All fifty participants completed the procedure. There were significant differences in all GOALS items between the non-medical professionals and surgeons (Table 2). The total score in surgeons was significantly superior to the non-medical professionals (16.0 (14.0–17) vs. 11.5 (9.5–12), with a 95% confidence interval (CI), p = 0.001). Each of the 4 GOALS items also demonstrated statistically significant differences between the two groups (P values: 0.0007–0.044). The novices were surgeons who had experienced fewer than 100 LS procedures. The experts were significantly superior to the novices in one item of GOALS, efficiency ([4 (4–5) vs. 4 (3–4)], with a 95% CI, p = 0.042) (Table 3). There were no statistically significant differences in the other three items and total score between the novices and experts. The score of each item in novices and experts was shown by histograms (Fig. 3).

Table 2 Comparison of GOALS scores between the two groups: the non-medical professionals versus surgeons
Table 3 Comparison of GOALS scores between the two groups: The novices versus experts
Fig. 3
figure 3

Score of each item in the novices and experts is shown by histograms


This study demonstrated that the new VR simulation system could significantly show differences between the surgeons and non-medical professionals. No statistically significant difference could be demonstrated for GOALS score between the novices and experts, except for one item. However, both bimanual dexterity and total score in the experts were not statistically different, although they tended to be higher than those in the novices. This result revealed that the novel simulator could detect the ability of an operator for surgical dissection.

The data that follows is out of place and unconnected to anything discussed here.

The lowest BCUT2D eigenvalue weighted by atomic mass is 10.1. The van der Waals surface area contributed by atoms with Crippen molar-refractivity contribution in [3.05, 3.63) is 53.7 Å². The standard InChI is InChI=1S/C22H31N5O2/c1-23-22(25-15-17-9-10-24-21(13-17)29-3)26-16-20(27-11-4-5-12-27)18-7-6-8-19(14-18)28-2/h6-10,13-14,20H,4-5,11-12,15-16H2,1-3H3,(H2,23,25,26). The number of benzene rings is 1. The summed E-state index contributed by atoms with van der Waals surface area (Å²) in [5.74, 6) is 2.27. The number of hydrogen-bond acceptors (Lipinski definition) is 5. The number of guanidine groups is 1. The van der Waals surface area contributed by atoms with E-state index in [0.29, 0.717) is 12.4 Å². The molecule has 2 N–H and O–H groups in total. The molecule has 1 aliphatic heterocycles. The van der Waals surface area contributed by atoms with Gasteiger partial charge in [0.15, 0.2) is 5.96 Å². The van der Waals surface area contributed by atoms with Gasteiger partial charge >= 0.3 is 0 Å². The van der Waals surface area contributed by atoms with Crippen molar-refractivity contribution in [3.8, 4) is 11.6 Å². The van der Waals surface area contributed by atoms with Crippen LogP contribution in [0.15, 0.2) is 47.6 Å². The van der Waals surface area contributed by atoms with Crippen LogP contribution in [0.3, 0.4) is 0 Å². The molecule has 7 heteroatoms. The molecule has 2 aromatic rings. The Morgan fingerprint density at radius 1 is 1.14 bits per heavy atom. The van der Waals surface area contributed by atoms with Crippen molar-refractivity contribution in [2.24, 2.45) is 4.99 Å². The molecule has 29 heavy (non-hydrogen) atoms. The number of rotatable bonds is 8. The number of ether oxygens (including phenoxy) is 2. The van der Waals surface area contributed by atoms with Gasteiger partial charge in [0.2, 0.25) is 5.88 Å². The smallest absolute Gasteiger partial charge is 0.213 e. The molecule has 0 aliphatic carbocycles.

Some laparoscopic surgical simulators were validated in previous studies, such as the LapSim and LAP Mentor [20,21,22]. They were more valuable as a training tool than an inanimate box trainer [23]. Multiple studies have been conducted to validate VR simulators as tools to train surgeons for laparoscopic skills [9]. Some VR simulators provide haptic feedback and verify the validity of these systems. Haptic, or “force-feedback” technology in VR simulation, is a rapidly developing field. Haptic feedback improves the fidelity, realism, and training effect of VR simulators. Six randomized controlled trials demonstrated that haptic-enhanced VR simulation is significantly more effective than those without haptics for skill training, particularly in novices [24]. Haptic feedback in actual operation is one element of the essential tacit knowledge that surgeons must gain. This knowledge leads to effective and accurate surgical dissection, minimal injury to adjacent organs, and less unnecessary coagulation. To the best of our knowledge, there is no other VR simulator with haptic feedback that attempted to train principles of appropriate traction on the tissue that is needed for surgical dissection.

Few studies have been conducted on training and evaluation of surgical dissection. Matsuda et al. conducted a study on it and, they concluded that motion analysis of surgical performance, such as dissection, is a powerful tool for basic skill assessment [17]. By measuring instrument tip force, Yoshida et al. found that applying a vertical force first, followed by a horizontal force with minimal vertical force, was an effective and safe method for surgical dissection [25]. However, these surgically haptic cues have not been reproduced and practiced in any training simulator.